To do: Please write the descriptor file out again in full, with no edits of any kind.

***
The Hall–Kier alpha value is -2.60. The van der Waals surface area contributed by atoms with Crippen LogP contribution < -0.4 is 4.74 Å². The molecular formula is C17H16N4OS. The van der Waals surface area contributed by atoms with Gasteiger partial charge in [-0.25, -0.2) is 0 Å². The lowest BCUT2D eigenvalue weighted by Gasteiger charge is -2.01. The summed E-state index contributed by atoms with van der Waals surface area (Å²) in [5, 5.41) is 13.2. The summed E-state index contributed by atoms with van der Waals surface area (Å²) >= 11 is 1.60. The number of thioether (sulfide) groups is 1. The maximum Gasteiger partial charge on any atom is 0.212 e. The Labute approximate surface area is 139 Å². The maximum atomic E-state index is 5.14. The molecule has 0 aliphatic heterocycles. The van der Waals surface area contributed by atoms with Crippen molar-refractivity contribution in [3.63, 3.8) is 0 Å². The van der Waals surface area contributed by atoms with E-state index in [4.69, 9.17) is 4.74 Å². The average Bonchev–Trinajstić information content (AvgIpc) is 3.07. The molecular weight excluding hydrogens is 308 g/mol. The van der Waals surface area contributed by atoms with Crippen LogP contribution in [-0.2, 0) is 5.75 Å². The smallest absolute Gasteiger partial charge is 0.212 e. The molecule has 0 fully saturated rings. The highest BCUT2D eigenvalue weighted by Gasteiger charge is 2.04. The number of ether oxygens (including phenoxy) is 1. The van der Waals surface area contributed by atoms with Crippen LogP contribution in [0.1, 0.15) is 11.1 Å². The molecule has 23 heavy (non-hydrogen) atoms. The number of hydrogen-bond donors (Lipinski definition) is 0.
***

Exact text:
The Hall–Kier alpha value is -2.60. The van der Waals surface area contributed by atoms with Crippen LogP contribution < -0.4 is 4.74 Å². The molecular formula is C17H16N4OS. The van der Waals surface area contributed by atoms with Gasteiger partial charge in [-0.25, -0.2) is 0 Å². The lowest BCUT2D eigenvalue weighted by Gasteiger charge is -2.01. The summed E-state index contributed by atoms with van der Waals surface area (Å²) in [5, 5.41) is 13.2. The summed E-state index contributed by atoms with van der Waals surface area (Å²) >= 11 is 1.60. The number of thioether (sulfide) groups is 1. The maximum Gasteiger partial charge on any atom is 0.212 e. The Labute approximate surface area is 139 Å². The maximum atomic E-state index is 5.14. The molecule has 0 aliphatic heterocycles. The van der Waals surface area contributed by atoms with Crippen molar-refractivity contribution in [3.63, 3.8) is 0 Å². The van der Waals surface area contributed by atoms with E-state index in [4.69, 9.17) is 4.74 Å². The average Bonchev–Trinajstić information content (AvgIpc) is 3.07. The molecular weight excluding hydrogens is 308 g/mol. The van der Waals surface area contributed by atoms with Crippen LogP contribution in [-0.2, 0) is 5.75 Å². The smallest absolute Gasteiger partial charge is 0.212 e. The molecule has 0 fully saturated rings. The highest BCUT2D eigenvalue weighted by Gasteiger charge is 2.04. The number of ether oxygens (including phenoxy) is 1. The van der Waals surface area contributed by atoms with Crippen LogP contribution in [0.1, 0.15) is 11.1 Å². The molecule has 23 heavy (non-hydrogen) atoms. The number of hydrogen-bond donors (Lipinski definition) is 0.